April 2022

Sun Mon Tue Wed Thu Fri Sat
          1 2
3 4 5 6 7 8 9
10 11 12 13 14 15 16
17 18 19 20 21 22 23
24 25 26 27 28 29 30

« Help Jay help GSO | Main | Seven years on »

Mar 19, 2010


Feed You can follow this conversation by subscribing to the comment feed for this post.

Jon Lowder

Downtown Winston-Salem blog has pic of the banner. I'm still wondering if anyone even floated the idea of the various Triad municipalities working together. I'm not saying it's the best idea or even that it would work under Google's terms, but I haven't heard one word about a potential collaboration and given all the talk about regional economic development via groups like PTP I'd like to think that someone at least considered it.


"I'm still wondering if anyone even floated the idea of the various Triad municipalities working together."

Yes, and it would put Greensboro at a disadvantage.

Jon Lowder

Thanks for the link Roch. I guess I should have been more specific with what I was thinking when I asked the question: has anyone who is paid to think about economic development or infrastructure (local government, economic development group, PTP,etc.) even considered a regional approach?

Also I read your points in the link provided and I don't agree with some of them. I do wonder about the 500,000 limit, but if you approach it from the angle of regional coordination rather than a single regional submission then you don't bump up against the limit. I do agree with your point about demographics, but I wasn't really seeing it as a 12 county triad initiative but a two or three municipality initiative. In that case the demographics remain very favorable and may even be better.

Final point: I'm not saying it's necessarily a better idea but I would find it discouraging that the idea wasn't even seriously considered.

Ed Cone

Worth considering if GSO and W-S don't make the cut with Google.


Bottom line, Greensboro's application is not made better by adding "Oh, do W-S too," and there are good arguments why doing so would complicate it for Google.

Ed Cone

I agree that the Google RFI seems more suited to the individual cities, and in any case that's water over the dam.

But if neither city gets Google, then thinking regionally makes sense as an option. Still may not work for any number of reasons, but worth considering at least.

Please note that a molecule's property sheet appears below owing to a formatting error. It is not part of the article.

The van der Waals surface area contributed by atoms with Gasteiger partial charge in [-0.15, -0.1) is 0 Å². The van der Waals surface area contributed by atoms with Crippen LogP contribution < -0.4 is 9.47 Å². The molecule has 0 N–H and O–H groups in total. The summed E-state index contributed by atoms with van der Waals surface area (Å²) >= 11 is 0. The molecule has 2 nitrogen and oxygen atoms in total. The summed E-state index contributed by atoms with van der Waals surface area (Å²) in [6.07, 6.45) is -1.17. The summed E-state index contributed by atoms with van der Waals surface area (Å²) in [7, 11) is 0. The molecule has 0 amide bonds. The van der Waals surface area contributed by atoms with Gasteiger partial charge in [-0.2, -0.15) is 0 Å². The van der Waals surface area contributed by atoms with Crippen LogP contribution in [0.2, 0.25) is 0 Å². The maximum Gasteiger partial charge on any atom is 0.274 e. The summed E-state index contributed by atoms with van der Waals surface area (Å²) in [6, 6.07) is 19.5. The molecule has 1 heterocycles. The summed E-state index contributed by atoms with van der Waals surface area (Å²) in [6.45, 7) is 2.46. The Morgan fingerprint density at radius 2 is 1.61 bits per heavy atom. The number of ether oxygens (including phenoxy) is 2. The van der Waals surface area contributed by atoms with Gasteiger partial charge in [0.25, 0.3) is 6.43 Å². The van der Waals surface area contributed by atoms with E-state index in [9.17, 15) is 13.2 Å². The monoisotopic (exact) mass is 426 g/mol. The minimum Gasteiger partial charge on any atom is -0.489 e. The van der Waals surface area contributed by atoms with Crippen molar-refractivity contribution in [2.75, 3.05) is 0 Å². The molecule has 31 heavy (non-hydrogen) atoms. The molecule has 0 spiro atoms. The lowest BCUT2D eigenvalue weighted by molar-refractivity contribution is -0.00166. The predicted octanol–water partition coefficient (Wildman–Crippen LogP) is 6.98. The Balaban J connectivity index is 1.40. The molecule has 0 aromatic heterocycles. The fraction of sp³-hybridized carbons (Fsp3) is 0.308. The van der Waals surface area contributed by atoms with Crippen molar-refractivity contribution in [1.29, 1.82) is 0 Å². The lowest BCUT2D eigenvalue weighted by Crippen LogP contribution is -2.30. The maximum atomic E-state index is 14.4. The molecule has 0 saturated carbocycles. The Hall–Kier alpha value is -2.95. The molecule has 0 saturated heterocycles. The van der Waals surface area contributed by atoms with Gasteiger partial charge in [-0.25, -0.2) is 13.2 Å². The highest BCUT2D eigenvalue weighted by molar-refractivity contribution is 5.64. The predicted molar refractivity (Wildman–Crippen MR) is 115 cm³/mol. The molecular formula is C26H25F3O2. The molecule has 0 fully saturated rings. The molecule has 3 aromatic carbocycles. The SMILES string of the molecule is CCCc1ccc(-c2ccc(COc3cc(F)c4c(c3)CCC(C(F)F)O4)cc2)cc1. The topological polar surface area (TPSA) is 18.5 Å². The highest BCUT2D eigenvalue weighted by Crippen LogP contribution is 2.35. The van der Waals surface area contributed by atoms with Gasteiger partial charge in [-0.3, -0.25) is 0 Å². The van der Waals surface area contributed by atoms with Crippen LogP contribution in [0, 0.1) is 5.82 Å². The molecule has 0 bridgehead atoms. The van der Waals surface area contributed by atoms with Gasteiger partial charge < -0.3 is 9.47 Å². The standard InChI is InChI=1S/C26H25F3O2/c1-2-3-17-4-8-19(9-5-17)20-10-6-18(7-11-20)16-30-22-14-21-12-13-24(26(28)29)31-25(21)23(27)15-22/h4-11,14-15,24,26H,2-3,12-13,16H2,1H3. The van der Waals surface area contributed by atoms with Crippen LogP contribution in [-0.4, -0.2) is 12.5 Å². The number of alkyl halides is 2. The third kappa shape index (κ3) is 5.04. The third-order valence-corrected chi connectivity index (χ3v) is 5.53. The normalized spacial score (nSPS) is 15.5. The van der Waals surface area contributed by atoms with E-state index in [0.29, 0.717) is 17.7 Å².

Jim Caserta

Google has not ruled out multiple locales, and I would imagine it will choose more than one site. It makes for a better test-case to pitch to other fiber providers. They might go with two locales close by. I would imagine GSO & W-S are equally close to any dark-fiber backbone for Google, and building/weather conditions are similar. They might choose more different locales: Portland, OR, vs somewhere in the south (I think Portland makes a lot of sense because it is a tech hotbed that has not seen fiber-to-the-home run there yet, and I don't think there are plans).

Actual Gov't responses may weigh more than grass-roots efforts because lots of permitting will be needed and Google will want the 'star' treatment. This doesn't mean any financial incentives, but a thinning of red-tape will be expected.


No point in excluding ideas in advance, but I'll need some education to see the benefits to Greensboro of a regional approach. Things like the procurement of water and waste disposal benefit from the economies of scale that regional approaches provide. The opposite is true for "regional" internet, increasing costs, time to market and regulatory obstacles with no increase in rate of return.

This matters because I can see Greensboro's next effort, if we don't get Google, including discussion of a municipal system and the inclusion of additional jurisdictions would just get in the way of that most expeditious approach. Again, show me how a regional approach makes it more likely that Greensboro will get faster internet sooner or cheaper and I'll change my tune...

Ed Cone

JC - I don't think there's any doubt that the official response is the first big thing to get right.

In terms of public response, I would think that grassroots projects are more meaningful than paid hoopla, although the latter can help generate the former.


From Google's answers to questions about the project (hat tip: Greensboro is Talking):

"Do we apply as a single municipality or as a region (including 4-6 municipalities?"

"Above all, we're interested in deploying our network efficiently and quickly, and are hoping to identify interested community partners that will work with us to achieve this goal. If we were required to obtain several different regulatory approvals across several different review boards, it may limit our ability to build quickly."

The comments to this entry are closed.